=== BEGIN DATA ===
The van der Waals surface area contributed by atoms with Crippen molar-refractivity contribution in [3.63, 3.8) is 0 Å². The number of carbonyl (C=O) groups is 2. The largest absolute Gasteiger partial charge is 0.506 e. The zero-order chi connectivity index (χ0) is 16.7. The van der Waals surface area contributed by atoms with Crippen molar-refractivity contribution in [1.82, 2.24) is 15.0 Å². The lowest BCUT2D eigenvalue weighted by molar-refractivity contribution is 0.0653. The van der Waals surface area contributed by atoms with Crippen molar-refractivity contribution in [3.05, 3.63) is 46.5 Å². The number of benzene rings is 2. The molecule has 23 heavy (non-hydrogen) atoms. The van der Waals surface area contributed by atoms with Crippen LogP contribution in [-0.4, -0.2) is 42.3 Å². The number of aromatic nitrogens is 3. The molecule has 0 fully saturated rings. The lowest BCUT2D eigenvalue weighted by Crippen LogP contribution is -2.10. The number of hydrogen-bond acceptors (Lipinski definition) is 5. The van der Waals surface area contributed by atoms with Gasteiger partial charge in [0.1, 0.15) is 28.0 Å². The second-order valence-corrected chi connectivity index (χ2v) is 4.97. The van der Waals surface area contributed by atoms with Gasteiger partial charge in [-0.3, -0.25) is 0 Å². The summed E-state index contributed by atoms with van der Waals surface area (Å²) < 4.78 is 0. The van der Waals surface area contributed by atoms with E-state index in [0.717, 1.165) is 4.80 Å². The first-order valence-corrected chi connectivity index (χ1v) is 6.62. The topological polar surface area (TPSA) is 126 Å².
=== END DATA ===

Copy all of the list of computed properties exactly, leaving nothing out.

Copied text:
The van der Waals surface area contributed by atoms with Crippen molar-refractivity contribution in [3.63, 3.8) is 0 Å². The number of carbonyl (C=O) groups is 2. The largest absolute Gasteiger partial charge is 0.506 e. The zero-order chi connectivity index (χ0) is 16.7. The van der Waals surface area contributed by atoms with Crippen molar-refractivity contribution in [1.82, 2.24) is 15.0 Å². The lowest BCUT2D eigenvalue weighted by molar-refractivity contribution is 0.0653. The van der Waals surface area contributed by atoms with Crippen molar-refractivity contribution in [3.05, 3.63) is 46.5 Å². The number of benzene rings is 2. The molecule has 23 heavy (non-hydrogen) atoms. The van der Waals surface area contributed by atoms with Crippen LogP contribution in [-0.4, -0.2) is 42.3 Å². The number of aromatic nitrogens is 3. The molecule has 0 fully saturated rings. The lowest BCUT2D eigenvalue weighted by Crippen LogP contribution is -2.10. The number of hydrogen-bond acceptors (Lipinski definition) is 5. The van der Waals surface area contributed by atoms with Gasteiger partial charge in [0.1, 0.15) is 28.0 Å². The second-order valence-corrected chi connectivity index (χ2v) is 4.97. The van der Waals surface area contributed by atoms with Gasteiger partial charge in [-0.3, -0.25) is 0 Å². The summed E-state index contributed by atoms with van der Waals surface area (Å²) < 4.78 is 0. The van der Waals surface area contributed by atoms with E-state index in [0.717, 1.165) is 4.80 Å². The first-order valence-corrected chi connectivity index (χ1v) is 6.62. The topological polar surface area (TPSA) is 126 Å².